Then the wheel spun back up and when I collected my bag from the [chain hotel to remain unnamed unless you're travelling to Edmonton, in which case, email me], the evening shift front desk clerk was very understanding and didn't charge me any sort of cancellation fee.  I think he sensed I might cry if he said I had to stay there, in Stabby Town.  (Yay for Gary!)

Needing to stick relatively close to downtown, I wandered a little over the river and found the Metterra on Whyte Ave.  Whyte is the loveliest artsy indie strip in Edmonton and if I hadn't been a half-hour drive from it when I lived in Edmonton, I would've had a much different relationship with the city.  The staff has been wonderful, the lobby is gorgeous, they have lovely little perks, I can walk to all the cool shops, restaurants, and my favourite little grocery store in the city.
At the end of a long corridor, I entered this beautiful and tranquil space.

The windows run the length of the room, the brightest and airiest hotel room I've ever had the pleasure of staying in.

There's even enough space to do yoga if I wanted to.  That is, if I weren't wearing the bathrobe and lounging on the comfy bed with tiramisu from the restaurant I had supper, oh so happy that I booked a grotty little room somewhere else.

This is the view:

The haze in the air is the forest-fires burning in British Columbia, not smog.  The smoke hit Saskatchewan two days ago...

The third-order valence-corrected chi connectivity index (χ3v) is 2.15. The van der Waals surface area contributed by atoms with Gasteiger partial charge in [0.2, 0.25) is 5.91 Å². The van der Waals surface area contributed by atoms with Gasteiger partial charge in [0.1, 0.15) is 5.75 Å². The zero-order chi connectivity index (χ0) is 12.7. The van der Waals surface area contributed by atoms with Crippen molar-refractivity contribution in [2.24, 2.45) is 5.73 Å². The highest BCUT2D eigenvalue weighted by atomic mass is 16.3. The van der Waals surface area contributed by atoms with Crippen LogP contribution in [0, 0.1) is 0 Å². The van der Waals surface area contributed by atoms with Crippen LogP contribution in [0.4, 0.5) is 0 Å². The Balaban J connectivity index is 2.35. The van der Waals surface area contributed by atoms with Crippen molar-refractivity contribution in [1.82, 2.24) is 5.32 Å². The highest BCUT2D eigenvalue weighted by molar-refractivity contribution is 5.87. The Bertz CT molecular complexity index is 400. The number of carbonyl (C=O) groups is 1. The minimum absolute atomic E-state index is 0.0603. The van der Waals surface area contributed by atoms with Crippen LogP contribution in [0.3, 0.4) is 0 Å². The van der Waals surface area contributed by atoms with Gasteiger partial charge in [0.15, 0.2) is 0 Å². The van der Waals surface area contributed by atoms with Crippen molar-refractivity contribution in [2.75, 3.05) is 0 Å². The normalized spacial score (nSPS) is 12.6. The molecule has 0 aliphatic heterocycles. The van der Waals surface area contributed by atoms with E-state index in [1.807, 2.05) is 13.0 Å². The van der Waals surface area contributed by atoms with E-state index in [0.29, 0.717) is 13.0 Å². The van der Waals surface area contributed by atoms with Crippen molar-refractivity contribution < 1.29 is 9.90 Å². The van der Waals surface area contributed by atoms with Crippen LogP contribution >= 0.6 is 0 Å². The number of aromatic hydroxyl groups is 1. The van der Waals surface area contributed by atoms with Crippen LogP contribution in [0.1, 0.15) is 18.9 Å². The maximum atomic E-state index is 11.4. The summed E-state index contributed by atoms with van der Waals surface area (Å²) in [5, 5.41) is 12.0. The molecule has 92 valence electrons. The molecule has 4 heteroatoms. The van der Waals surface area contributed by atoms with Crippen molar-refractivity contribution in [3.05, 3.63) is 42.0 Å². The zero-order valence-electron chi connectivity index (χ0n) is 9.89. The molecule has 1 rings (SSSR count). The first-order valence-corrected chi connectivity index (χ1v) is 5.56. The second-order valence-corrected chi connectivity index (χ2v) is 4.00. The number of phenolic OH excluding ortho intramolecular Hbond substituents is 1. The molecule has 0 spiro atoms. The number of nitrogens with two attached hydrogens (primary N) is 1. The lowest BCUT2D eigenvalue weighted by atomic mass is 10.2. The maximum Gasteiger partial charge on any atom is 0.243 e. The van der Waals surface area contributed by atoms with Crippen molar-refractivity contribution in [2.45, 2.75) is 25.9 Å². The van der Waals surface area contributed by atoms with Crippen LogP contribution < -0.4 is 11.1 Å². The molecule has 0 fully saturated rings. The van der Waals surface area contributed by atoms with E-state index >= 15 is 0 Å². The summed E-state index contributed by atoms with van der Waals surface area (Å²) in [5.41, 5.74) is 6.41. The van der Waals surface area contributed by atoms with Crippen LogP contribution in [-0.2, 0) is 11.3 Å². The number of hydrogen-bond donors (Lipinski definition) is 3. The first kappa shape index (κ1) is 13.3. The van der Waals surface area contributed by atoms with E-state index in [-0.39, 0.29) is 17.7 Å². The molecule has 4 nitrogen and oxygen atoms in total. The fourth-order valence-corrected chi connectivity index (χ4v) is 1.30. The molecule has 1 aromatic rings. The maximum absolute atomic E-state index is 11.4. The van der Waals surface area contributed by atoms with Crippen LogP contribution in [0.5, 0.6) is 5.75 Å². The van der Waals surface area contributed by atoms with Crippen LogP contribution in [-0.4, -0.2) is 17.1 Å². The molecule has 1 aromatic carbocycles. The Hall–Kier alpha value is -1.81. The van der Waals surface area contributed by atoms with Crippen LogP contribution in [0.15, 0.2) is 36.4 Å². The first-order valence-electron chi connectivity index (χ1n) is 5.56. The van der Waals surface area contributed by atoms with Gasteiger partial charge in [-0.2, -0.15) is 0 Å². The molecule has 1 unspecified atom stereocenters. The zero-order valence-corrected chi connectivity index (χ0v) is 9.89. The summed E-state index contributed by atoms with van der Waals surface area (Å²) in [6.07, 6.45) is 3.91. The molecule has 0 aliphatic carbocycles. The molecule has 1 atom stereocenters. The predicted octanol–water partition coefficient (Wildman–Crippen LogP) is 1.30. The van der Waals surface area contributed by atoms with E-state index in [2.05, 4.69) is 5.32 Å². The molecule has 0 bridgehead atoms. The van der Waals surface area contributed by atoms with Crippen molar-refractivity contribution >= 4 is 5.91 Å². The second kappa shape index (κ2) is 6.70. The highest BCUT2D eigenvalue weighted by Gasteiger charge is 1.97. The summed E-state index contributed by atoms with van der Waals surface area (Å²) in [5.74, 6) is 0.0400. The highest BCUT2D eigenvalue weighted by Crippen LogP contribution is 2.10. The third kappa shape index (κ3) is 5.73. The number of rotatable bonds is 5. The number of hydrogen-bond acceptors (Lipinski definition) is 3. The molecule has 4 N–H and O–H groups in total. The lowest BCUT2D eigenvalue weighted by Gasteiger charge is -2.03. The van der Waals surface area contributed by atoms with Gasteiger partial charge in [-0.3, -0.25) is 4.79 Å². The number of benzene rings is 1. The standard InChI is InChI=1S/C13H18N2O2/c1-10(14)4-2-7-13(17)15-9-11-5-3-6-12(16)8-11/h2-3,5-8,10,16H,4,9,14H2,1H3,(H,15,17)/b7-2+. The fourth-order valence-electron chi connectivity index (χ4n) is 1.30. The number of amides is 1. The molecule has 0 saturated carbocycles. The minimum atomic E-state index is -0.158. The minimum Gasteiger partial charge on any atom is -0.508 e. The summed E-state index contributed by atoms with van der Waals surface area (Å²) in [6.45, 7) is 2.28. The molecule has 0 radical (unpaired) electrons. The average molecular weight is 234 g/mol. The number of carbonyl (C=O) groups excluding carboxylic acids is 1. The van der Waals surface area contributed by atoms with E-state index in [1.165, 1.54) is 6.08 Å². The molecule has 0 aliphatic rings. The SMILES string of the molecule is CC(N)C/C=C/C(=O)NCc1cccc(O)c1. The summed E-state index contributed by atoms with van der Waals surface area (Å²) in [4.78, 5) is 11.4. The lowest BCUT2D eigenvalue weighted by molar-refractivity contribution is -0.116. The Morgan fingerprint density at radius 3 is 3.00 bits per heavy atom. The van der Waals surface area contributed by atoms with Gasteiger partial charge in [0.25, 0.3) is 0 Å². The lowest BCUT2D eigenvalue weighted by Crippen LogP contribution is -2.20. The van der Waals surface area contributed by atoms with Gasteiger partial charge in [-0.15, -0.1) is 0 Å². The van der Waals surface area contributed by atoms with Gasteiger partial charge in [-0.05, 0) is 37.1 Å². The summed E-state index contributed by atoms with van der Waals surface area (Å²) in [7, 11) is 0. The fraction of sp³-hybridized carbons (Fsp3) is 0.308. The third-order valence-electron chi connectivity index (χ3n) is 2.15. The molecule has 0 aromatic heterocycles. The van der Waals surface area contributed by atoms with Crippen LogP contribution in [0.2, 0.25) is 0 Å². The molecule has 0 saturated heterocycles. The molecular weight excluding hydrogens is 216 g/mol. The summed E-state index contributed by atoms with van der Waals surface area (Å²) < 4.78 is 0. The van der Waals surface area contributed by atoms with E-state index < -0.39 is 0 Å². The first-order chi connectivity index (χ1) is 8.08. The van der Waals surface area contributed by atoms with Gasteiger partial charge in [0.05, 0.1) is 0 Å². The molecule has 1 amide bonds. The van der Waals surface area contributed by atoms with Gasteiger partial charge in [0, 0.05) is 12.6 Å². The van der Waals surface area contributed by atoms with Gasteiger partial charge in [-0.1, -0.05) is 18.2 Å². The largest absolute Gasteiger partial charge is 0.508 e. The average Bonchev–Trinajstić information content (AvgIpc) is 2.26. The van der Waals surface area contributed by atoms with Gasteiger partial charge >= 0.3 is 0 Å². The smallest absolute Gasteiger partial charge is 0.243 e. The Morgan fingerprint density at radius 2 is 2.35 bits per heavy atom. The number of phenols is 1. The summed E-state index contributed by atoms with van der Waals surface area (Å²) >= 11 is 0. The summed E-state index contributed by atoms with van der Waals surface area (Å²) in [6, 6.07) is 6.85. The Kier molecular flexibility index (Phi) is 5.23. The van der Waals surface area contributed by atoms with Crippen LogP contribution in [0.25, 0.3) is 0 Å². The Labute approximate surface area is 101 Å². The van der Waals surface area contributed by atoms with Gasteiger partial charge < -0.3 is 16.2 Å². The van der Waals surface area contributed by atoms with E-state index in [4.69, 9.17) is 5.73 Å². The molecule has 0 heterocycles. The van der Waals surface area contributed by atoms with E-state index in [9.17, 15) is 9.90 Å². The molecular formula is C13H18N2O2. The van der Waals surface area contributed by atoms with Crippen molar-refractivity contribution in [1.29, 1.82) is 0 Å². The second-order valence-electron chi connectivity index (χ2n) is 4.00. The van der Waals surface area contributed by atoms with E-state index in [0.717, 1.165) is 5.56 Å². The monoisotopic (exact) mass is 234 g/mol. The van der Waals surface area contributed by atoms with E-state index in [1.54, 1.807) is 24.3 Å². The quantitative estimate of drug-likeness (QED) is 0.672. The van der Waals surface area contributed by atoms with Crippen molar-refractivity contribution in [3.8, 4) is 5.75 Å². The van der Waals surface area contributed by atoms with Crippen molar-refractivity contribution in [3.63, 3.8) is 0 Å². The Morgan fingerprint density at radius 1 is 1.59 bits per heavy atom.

And the powder room.

Because I know you wanted to know.

Monday, August 16, 2010

Birth of the Life - 100

I disappeared for a while, lost amid the transitions.  I was hijacked, distracted, and more than a little intimidated by the idea of a hundredth post.   For 100,  I had no desire to write about the latest sweater (though I will), about gutting my closet like the victim of a Roman campaign, a fabulous little meal from a borrowed kitchen and the hands of student chefs (though I will), or relate another anecdote from my button story (but it's coming).  Nothing seemed right to me.  It's a milestone, albeit a somewhat arbitrary one, and I felt the need to mark it.  And after running into an extraordinary teacher today in one of my favourite art gallery/cafes, I had the moment where I figured it out.

There was a sessional lecturer in the Department of Drama that used to teach a theory on breaking down plays, scenes and monologues.  To absorb a piece, it needs to be broken into manageable chunks.  The Birth, The Life, and The Death.  Easily identifiable but still too large.  So you take it further and each chunk has its own Birth, Life, and Death.  The Birth of the Birth, The Life of the Death, and so on.

I'd been in a funk and now I find myself in a swirl of creation and transition, and running break-neck trying to catch up.
I am winding down at the best job I've ever had and winding up to a period of intensity and learning.
I am two weeks from 32.
I am 6 days from the first anniversary of CitricSugar.
I am 4 and a half months from becoming an aunt (and the word from the ultrasound today is Nephew!)
I am no longer who I was _____ (then, before, ago, earlier, once, yesterday).
I am a woman with curlers in her hair.